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    The consistent message is that we are preparing our students for success in a world very different to that which was the norm only a short time ago. The implications of this change are immense and require a shift in our thinking about what matters most in our classrooms. Such is the pace of change that within any school there will be multiple generations who normalise different perspective on technology and its place in their lives. What becomes clear that the skills we most need within our schools at every level are those which are critical for individuals to be empowered, self-navigating changes. But what does this mean in practical terms?
Colleen McGuire

Critical Issue: Using Technology to Improve Student Achievement - 0 views

  • Technologies available in classrooms today range from simple tool-based applications (such as word processors) to online repositories of scientific data and primary historical documents, to handheld computers, closed-circuit television channels, and two-way distance learning classrooms. Even the cell phones that many students now carry with them can be used to learn (Prensky, 2005).
  • Bruce and Levin (1997), for example, look at ways in which the tools, techniques, and applications of technology can support integrated, inquiry-based learning to "engage children in exploring, thinking, reading, writing, researching, inventing, problem-solving, and experiencing the world." They developed the idea of technology as media with four different focuses: media for inquiry (such as data modeling, spreadsheets, access to online databases, access to online observatories and microscopes, and hypertext), media for communication (such as word processing, e-mail, synchronous conferencing, graphics software, simulations, and tutorials), media for construction (such as robotics, computer-aided design, and control systems), and media for expression (such as interactive video, animation software, and music composition). In a review of existing evidence of technology's impact on learning, Marshall (2002) found strong evidence that educational technology "complements what a great teacher does naturally," extending their reach and broadening their students' experience beyond the classroom. "With ever-expanding content and technology choices, from video to multimedia to the Internet," Marshall suggests "there's an unprecedented need to understand the recipe for success, which involves the learner, the teacher, the content, and the environment in which technology is used."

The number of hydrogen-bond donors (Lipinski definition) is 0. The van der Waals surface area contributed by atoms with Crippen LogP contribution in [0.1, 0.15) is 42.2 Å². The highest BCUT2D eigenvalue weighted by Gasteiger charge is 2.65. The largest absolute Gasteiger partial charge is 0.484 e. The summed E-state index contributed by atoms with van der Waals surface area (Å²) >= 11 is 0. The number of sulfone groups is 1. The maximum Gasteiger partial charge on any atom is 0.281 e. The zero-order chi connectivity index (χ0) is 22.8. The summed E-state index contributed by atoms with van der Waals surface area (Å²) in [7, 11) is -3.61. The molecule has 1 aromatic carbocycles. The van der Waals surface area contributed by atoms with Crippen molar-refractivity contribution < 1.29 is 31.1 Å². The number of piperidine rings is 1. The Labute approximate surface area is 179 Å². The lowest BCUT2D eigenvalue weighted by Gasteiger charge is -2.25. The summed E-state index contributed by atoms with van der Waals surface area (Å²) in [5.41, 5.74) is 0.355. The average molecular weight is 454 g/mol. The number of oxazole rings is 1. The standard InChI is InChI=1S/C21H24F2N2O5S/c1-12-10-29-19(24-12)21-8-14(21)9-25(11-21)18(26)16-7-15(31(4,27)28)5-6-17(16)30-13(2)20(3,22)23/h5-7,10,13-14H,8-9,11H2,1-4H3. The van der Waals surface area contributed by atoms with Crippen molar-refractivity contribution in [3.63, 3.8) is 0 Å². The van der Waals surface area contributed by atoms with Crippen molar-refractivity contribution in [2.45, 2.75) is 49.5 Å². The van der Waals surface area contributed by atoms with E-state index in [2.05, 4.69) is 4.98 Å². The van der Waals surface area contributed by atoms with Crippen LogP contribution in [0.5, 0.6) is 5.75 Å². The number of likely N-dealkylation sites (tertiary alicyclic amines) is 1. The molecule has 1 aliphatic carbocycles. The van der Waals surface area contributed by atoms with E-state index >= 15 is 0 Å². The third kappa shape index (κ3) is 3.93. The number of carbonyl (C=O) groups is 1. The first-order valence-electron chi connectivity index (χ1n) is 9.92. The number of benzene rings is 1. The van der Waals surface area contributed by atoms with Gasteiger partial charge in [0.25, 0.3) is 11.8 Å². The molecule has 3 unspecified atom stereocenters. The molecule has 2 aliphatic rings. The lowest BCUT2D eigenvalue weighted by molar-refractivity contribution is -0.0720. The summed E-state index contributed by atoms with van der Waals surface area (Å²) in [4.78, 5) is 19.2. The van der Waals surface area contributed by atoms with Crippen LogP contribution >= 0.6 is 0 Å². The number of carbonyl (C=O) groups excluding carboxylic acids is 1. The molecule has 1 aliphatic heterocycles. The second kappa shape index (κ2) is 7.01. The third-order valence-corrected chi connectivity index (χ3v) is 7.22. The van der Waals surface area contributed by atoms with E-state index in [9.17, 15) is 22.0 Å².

• In examining large-scale state and national studies, as well as some innovative smaller studies on newer educational technologies, Schacter (1999) found that students with access to any of a number of technologies (such as computer assisted instruction, integrated learning systems, simulations and software that teaches higher order thinking, collaborative networked technologies, or design and programming technologies) show positive gains in achievement on researcher constructed tests, standardized tests, and national tests.
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  • Boster, Meyer, Roberto, & Inge (2002) examined the integration of standards-based video clips into lessons developed by classroom teachers and found increases student achievement. The study of more than 1,400 elementary and middle school students in three Virginia school districts showed an average increase in learning for students exposed to the video clip application compared to students who received traditional instruction alone.